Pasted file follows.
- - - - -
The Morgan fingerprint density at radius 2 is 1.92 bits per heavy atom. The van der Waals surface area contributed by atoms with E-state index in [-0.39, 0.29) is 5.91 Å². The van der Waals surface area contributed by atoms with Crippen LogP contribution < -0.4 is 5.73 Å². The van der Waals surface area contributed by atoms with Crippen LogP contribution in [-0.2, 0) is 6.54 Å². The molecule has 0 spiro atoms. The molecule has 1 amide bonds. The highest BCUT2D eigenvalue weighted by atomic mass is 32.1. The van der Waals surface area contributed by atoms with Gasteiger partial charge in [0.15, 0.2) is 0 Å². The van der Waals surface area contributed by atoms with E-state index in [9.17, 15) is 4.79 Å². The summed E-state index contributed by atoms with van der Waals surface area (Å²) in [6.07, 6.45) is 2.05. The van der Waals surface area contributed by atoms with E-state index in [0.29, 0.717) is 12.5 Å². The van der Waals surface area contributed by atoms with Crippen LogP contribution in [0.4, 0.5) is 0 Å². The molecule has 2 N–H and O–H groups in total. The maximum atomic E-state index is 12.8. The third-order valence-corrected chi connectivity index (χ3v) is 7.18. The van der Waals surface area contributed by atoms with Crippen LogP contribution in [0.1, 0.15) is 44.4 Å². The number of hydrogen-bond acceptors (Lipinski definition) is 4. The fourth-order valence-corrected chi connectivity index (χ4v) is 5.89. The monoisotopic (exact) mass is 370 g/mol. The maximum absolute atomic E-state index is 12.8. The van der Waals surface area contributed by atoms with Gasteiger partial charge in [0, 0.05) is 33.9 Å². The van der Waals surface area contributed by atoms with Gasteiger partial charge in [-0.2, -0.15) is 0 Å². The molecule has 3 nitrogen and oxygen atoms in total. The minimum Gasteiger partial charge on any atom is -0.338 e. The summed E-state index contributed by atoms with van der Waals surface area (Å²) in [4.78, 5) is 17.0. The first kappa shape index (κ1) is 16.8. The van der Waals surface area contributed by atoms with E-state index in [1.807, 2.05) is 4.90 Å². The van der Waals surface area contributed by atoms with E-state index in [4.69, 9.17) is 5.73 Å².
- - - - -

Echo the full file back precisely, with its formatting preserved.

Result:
The Morgan fingerprint density at radius 2 is 1.92 bits per heavy atom. The van der Waals surface area contributed by atoms with E-state index in [-0.39, 0.29) is 5.91 Å². The van der Waals surface area contributed by atoms with Crippen LogP contribution < -0.4 is 5.73 Å². The van der Waals surface area contributed by atoms with Crippen LogP contribution in [-0.2, 0) is 6.54 Å². The molecule has 0 spiro atoms. The molecule has 1 amide bonds. The highest BCUT2D eigenvalue weighted by atomic mass is 32.1. The van der Waals surface area contributed by atoms with Gasteiger partial charge in [0.15, 0.2) is 0 Å². The van der Waals surface area contributed by atoms with E-state index in [9.17, 15) is 4.79 Å². The summed E-state index contributed by atoms with van der Waals surface area (Å²) in [6.07, 6.45) is 2.05. The van der Waals surface area contributed by atoms with E-state index in [0.29, 0.717) is 12.5 Å². The van der Waals surface area contributed by atoms with Crippen LogP contribution in [0.4, 0.5) is 0 Å². The molecule has 2 N–H and O–H groups in total. The maximum atomic E-state index is 12.8. The third-order valence-corrected chi connectivity index (χ3v) is 7.18. The van der Waals surface area contributed by atoms with Crippen LogP contribution in [0.1, 0.15) is 44.4 Å². The number of hydrogen-bond acceptors (Lipinski definition) is 4. The fourth-order valence-corrected chi connectivity index (χ4v) is 5.89. The monoisotopic (exact) mass is 370 g/mol. The maximum absolute atomic E-state index is 12.8. The van der Waals surface area contributed by atoms with Gasteiger partial charge in [0, 0.05) is 33.9 Å². The van der Waals surface area contributed by atoms with Gasteiger partial charge in [-0.2, -0.15) is 0 Å². The molecule has 3 nitrogen and oxygen atoms in total. The minimum Gasteiger partial charge on any atom is -0.338 e. The summed E-state index contributed by atoms with van der Waals surface area (Å²) in [4.78, 5) is 17.0. The first kappa shape index (κ1) is 16.8. The van der Waals surface area contributed by atoms with E-state index in [1.807, 2.05) is 4.90 Å². The van der Waals surface area contributed by atoms with E-state index in [4.69, 9.17) is 5.73 Å².